It’s time to finally drop the warm embrace of our USB tether and help our Pico MIDI become independent. In this post, for our Raspberry Pi Pico based MIDI pedal, we go through how to use external power.
Using USB is all great, but our pedals are usually powered by 9V power supply, and sometimes it is just more convenient to use that. In a slight twist, there’s no code in this post, it’s all hardware.
Keep on reading or, as usual – you can skip directly to the video and come back later for more details if you wish so.
Here’s the ToC:
A lot can be learned from Raspberry Pi Pico datasheet. I’m not going to pretend to be very clever, but I will say, I read a bit of the datasheet at least 😁. It’s actually all there – have a look at section 4.5 Powering Pico.
In that section, there are couple of options presented. I’ll naturally go with using P-MOSFET which was my preference for reverse polarity protection. Here’s an excerpt from the datasheet:
The principle is very simple – VBUS will be positive if USB cable is connected and powered, this will turn off the transistor and isolate external power supply so USB power is used. VBUS is driven effectively to ground (see 4.4 Powerchain in the datasheet) if USB is disconnected, the transistor is ON and external power supply is used.
Have a read of the datasheet – it gives some cautions and advices for the suitable P-MOSFET. I had a suitable one: IRF9Z24 – a power P-MOSFET with 0.2ohm on resistance and with a lot for max current. To be honest, that’s the only one I had around 🙂. Anyway, it is going to do the job.
When choosing a transistor, we probably won’t need to supply more than 200mA. It’s probably not a good idea to use a transistor that has 200mA max current, we should go with something more robust. In the end it really depends on intended usage and max consumption.
Here’s updated schematic for our pedal with added support for external power supply:
In order to support 9V external power supply I decided to go the simplest route of them all – good old LM7805. While some versions of Raspberry Pi Pico have a linear regulator that could support voltages over 5V, the buck-boost converter won’t. So just stay safe, and under 5.5V supply is safe.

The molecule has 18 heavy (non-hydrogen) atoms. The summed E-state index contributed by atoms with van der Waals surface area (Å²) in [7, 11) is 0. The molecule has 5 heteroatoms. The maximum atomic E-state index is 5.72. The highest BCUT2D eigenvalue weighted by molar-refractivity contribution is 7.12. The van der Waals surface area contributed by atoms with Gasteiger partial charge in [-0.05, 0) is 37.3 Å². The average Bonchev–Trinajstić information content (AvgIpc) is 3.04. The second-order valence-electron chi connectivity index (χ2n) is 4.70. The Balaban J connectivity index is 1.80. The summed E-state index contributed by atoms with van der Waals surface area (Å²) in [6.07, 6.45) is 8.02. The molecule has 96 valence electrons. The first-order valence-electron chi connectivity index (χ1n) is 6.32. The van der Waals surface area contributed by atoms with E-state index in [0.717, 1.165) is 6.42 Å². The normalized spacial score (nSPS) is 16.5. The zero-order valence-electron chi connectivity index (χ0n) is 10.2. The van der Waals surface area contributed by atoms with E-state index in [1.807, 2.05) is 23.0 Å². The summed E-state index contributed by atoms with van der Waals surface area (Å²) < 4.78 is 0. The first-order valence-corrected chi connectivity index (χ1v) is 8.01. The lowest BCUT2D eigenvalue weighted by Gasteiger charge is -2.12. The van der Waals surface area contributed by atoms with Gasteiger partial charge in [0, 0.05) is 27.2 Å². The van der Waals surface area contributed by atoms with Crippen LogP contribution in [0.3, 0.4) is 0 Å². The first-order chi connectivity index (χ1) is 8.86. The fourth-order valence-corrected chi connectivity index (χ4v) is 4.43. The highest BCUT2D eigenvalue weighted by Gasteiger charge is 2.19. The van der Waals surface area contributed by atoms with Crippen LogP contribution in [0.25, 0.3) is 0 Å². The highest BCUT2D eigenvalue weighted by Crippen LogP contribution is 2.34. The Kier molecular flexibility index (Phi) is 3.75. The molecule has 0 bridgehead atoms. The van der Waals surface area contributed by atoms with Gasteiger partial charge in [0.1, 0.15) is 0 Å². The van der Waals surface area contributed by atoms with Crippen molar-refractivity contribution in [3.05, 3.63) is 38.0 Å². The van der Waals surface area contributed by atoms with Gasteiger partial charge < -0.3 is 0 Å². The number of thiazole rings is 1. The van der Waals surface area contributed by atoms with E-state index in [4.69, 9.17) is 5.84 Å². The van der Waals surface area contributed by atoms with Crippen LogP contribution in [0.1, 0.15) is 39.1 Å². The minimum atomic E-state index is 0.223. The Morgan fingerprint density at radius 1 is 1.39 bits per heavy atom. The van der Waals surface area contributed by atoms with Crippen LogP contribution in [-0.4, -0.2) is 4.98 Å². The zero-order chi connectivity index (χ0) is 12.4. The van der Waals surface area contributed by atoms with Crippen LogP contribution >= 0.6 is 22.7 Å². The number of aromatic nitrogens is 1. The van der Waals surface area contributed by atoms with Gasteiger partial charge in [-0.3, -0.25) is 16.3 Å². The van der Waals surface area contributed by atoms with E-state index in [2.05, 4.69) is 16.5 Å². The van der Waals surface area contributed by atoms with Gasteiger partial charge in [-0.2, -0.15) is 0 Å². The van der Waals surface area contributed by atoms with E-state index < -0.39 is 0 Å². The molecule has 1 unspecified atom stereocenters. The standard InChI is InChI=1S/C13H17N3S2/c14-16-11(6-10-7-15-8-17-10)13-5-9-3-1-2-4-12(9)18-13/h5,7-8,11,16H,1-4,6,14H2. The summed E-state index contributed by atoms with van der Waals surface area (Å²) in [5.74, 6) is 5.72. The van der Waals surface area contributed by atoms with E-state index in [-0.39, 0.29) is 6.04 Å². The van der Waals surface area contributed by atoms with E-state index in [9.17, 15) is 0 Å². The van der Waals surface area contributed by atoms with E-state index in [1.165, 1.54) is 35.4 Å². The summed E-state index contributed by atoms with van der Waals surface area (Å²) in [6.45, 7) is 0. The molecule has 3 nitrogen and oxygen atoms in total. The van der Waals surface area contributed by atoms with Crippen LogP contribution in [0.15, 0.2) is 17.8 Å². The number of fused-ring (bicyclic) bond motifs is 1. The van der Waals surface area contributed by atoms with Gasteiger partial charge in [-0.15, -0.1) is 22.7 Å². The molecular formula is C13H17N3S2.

The added circuitry looks pretty similar to any LM7805 circuit out there 🙂 . One thing to note is inclusion of 1N4001 diode for reverse polarity protection. Remember that pedal power supplies use negative centre – that’s not so common in the rest of the power-supplies, so I consider this diode essential.
There’s no issue with using diode like this, we’re not worried about headroom for our audio, we’re using this for our digital circuitry. And that’s the final version of our schematic. There’s not much else to say, or at least I can’t think of it at the moment.
Oh, actually, one more thing. There are many 7805 linear regulators out there, just make sure the one you’re using can supply enough current. Voltage of your power supply can be higher, 12V or 18V will work just fine, and if you’re not going to use negative centre power supply, adjust the schematic accordingly.
See the video to convince yourself that this works 😁.
Here’s a quick demo of what I covered:
External power supply is in the books. Next on our journey is packaging everything up and finally getting a pedal. Subscribe so you don’t miss out 😉